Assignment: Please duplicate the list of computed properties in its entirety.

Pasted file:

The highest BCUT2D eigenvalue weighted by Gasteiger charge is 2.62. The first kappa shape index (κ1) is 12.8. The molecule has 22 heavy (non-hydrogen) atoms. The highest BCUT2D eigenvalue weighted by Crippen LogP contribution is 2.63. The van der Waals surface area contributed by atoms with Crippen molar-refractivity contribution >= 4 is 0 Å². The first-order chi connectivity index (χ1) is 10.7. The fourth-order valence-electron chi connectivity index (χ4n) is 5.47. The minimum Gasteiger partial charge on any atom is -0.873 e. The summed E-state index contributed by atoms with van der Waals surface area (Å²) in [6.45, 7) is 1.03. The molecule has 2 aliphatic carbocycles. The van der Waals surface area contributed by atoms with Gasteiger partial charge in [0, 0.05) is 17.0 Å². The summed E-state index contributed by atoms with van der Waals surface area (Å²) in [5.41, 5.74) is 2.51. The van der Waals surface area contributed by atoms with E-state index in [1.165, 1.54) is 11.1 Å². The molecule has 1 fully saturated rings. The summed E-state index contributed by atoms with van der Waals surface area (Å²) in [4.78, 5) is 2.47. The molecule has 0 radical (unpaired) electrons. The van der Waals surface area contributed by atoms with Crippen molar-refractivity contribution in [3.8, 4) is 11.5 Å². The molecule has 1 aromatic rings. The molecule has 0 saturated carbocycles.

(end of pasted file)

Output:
The highest BCUT2D eigenvalue weighted by Gasteiger charge is 2.62. The first kappa shape index (κ1) is 12.8. The molecule has 22 heavy (non-hydrogen) atoms. The highest BCUT2D eigenvalue weighted by Crippen LogP contribution is 2.63. The van der Waals surface area contributed by atoms with Crippen molar-refractivity contribution >= 4 is 0 Å². The first-order chi connectivity index (χ1) is 10.7. The fourth-order valence-electron chi connectivity index (χ4n) is 5.47. The minimum Gasteiger partial charge on any atom is -0.873 e. The summed E-state index contributed by atoms with van der Waals surface area (Å²) in [6.45, 7) is 1.03. The molecule has 2 aliphatic carbocycles. The van der Waals surface area contributed by atoms with Gasteiger partial charge in [0, 0.05) is 17.0 Å². The summed E-state index contributed by atoms with van der Waals surface area (Å²) in [5.41, 5.74) is 2.51. The van der Waals surface area contributed by atoms with E-state index in [1.165, 1.54) is 11.1 Å². The molecule has 1 fully saturated rings. The summed E-state index contributed by atoms with van der Waals surface area (Å²) in [4.78, 5) is 2.47. The molecule has 0 radical (unpaired) electrons. The van der Waals surface area contributed by atoms with Crippen molar-refractivity contribution in [3.8, 4) is 11.5 Å². The molecule has 1 aromatic rings. The molecule has 0 saturated carbocycles.